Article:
by Bob Whitesel D.Min., Ph.D., Biblical Leadership Magazine, 7/6/18.
For over two decades I’ve been researching innovative new churches and helping church leaders understand if they are heretical, orthodox, mainstream and/or part of an emerging evangelical movement. My book “Inside the Organic Church” (Abingdon Press) looked at so-called emerging churches.
In this article, I’ll look at what is being called the “Wild Church.” These are people who gather among nature, often hosting church services in natural outdoor venues such as parks, forests, old barns, etc. And, they come in various denominational and theological persuasions. Some Wild Church worship services are hosted by liberal congregations and may embrace some aspects of nature worship. But others are more evangelical in theology, who see worshipping amid God’s creation an opportunity to behold his power and majesty. A simple Google search will turn up many more examples.
To learn about this phenomena, I urge the reader to not focus on just those examples that run counter to their own theological persuasion. Instead the unbiased reader may find the Wild Church an innovative opportunity to draw near to God. As King David would say, “The heavens declare the glory of God; the skies proclaim the work of his hands.” (Psalm 19:1 NIV).
Check out my four principles for understanding the Wild Church, with takeaways and cautions.
A working definition: The wild church is a congregation that gathers among nature (i.e. in the wild) to appreciate what God has revealed through his creation.
Principle 1: Wild Churches come in many theological persuasions. Some are evangelical and view having church out among nature as a way to share God’s good news with nature enthusiasts such as hikers, campers and the outdoors type. Other Wild Churches embrace a liberal theology.
Take away: You don’t have to be of a certain theological persuasion to enjoy a Wild Church. Yes, there will be liberal churches that will worship in the wild. But evangelical congregations shouldn’t concede natural venues to their liberal brethern.
Caution: Being out among God’s nature can draw a person near to God as it did David. But be careful that when we are saturated in God’s creation we do not began to worship the creation rather than the Creator. Paul warned the Romans, “(some) exchanged the truth about God for a lie, and worshiped and served created things rather than the Creator.” (Romans 1:25 NIV).
Principle 2: Wild churches are a method of taking a message out to where people recreate, reflect and have needs. Going outside of the religious walls of the synagogue was a hallmark of Jesus’ ministry, for example He reached out to:
- “sinners” and tax gathers who Matthew invited to his party (Matt. 9:9-13)
- a rich young ruler (Matt. 19:16-30)
- a demoniac (Mark 5:1-20)
- a hemorrhaging woman (Mark 5:24-34)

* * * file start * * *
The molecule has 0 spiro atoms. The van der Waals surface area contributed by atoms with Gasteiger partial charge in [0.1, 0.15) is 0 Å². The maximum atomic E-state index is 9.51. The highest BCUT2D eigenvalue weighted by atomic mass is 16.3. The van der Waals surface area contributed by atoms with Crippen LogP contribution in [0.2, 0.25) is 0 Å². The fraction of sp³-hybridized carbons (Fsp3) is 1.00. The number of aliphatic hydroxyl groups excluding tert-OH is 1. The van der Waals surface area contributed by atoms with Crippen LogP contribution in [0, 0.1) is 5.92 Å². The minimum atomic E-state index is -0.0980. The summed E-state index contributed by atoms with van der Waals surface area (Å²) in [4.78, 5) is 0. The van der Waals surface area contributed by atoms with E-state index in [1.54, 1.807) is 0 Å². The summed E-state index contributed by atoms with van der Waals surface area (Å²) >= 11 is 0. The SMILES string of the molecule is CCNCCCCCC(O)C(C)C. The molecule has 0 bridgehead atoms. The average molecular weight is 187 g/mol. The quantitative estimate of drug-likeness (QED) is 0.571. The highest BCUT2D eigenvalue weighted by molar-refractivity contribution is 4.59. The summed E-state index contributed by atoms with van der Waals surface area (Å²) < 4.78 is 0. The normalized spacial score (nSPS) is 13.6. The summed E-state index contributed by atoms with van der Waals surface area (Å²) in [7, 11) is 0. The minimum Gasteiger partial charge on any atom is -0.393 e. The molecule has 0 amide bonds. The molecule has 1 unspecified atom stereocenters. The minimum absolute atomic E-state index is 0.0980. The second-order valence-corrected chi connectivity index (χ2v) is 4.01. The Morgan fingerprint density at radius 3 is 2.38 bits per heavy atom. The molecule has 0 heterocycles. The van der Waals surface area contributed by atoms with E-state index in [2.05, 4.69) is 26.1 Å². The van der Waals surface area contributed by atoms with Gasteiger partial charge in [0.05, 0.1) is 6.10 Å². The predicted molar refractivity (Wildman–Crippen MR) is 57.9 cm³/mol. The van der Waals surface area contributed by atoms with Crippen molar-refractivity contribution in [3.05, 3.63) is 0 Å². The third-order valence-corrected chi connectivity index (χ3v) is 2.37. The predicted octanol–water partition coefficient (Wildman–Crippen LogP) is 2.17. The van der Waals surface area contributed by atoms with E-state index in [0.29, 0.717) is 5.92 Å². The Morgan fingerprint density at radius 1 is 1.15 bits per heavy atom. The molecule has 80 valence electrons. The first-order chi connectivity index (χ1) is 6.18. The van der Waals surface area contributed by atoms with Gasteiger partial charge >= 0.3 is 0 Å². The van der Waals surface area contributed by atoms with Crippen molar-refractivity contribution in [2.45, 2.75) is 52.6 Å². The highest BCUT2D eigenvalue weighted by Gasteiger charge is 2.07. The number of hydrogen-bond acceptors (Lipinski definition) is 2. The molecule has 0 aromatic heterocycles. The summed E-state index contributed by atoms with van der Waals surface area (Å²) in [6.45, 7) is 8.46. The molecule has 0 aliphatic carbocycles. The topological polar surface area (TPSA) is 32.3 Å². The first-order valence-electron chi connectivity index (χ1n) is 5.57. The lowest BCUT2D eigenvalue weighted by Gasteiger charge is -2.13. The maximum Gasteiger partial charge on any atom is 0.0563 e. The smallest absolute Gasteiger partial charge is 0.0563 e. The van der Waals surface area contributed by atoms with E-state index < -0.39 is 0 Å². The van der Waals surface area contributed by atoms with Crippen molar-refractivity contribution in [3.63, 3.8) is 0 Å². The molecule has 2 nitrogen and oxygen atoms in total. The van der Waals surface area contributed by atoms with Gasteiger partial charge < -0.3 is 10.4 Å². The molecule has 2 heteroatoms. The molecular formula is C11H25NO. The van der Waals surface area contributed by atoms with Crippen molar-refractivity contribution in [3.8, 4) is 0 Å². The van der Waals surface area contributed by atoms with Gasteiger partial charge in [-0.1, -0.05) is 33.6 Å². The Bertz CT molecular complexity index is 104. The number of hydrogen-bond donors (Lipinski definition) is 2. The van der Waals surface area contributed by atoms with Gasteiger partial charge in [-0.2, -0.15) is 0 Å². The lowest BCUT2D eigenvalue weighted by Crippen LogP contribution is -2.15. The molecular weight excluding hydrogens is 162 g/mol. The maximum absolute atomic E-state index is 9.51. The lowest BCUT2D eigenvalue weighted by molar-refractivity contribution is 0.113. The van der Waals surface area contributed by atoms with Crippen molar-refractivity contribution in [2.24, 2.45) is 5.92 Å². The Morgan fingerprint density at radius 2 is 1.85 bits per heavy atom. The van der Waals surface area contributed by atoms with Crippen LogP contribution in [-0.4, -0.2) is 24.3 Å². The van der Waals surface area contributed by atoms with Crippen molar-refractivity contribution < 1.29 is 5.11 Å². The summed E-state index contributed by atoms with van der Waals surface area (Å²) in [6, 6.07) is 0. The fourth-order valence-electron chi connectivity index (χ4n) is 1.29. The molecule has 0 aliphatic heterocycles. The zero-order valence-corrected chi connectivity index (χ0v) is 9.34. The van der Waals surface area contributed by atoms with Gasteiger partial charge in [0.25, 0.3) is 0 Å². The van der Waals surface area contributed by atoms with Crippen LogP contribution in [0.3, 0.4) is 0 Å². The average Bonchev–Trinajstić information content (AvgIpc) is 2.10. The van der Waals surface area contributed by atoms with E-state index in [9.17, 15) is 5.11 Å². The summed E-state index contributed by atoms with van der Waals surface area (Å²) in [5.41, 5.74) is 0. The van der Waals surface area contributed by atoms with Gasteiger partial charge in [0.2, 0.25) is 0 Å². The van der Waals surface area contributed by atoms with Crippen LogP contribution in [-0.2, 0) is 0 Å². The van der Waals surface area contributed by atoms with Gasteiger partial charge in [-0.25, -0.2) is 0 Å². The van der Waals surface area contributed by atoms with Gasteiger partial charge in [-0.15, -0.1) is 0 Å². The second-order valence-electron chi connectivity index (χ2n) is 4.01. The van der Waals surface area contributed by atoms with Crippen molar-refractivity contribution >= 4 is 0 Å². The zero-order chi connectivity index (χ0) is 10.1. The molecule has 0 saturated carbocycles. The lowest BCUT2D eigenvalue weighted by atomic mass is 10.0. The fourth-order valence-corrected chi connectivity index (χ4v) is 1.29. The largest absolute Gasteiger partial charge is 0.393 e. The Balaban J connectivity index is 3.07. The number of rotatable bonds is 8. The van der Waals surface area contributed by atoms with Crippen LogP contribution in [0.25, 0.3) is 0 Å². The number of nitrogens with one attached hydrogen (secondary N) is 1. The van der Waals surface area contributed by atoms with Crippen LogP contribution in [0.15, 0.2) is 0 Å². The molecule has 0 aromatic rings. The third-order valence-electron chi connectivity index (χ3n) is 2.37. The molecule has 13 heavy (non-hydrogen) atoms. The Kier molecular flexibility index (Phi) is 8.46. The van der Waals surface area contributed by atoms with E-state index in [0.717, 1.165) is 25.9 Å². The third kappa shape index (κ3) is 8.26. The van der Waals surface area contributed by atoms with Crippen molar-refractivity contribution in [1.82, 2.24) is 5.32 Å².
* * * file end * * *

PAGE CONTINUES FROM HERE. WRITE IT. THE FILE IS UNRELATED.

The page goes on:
- a Samaritan woman at a communal well (John 4:7-42)
- a crippled beggar (John 5:1-15)
- an adulterous woman publicly shamed by the scribes (John 8:1-11)
Take away: There are many biblically examples of Jesus reaching out to where people are doing business or recreating. Churches that are seeking to share the good news with non-churchgoers may find in the Wild Chruch a magnificent, natural venue in which to do so.
Caution: Sometimes the excitement of doing church in a new manner can make the method more the focus, than the message. Don’t get so excited about a change in venue that the venue becomes the focus of your time and energy. The message should always be central in expression and preparation. And it should point people to the Creator Christ Jesus (John 1:3, Colossians 1:16).
Principle 3: Don’t judge or criticize because a congregation is doing something differently or because they are affiliated with a denomination you don’t support. I’ve found that many times churches resist newness because they enjoy the style of worship they already have. But, because you have found the style and venue of worship you enjoy, doesn’t mean that God doesn’t have other worship styles and venues where He intends His good news to travel.
Takeaway: Creating new styles of worship can be a way to reach people who enjoy different expressions of worship. As an avid hiker and surfer, I have found that talking to God amid His creation can help me reflect upon His power, His goodness and His love as seen in what He created for us.
Caution: Don’t try to create a Wild Church unless God has given you a call, a compassion and a camaraderie with those who care for and appreciate natural environs. While most everyone can appreciate nature, there are those who find their spiritual peace when in natural milieus. I am one such person, finding peace when mountain biking or surfing alone, with God as my companion. If you are like me and feel His presence strongly in such places, maybe He is calling you to reach out to others who feel the same way … and introduce them to the Savior behind a marvelous creation.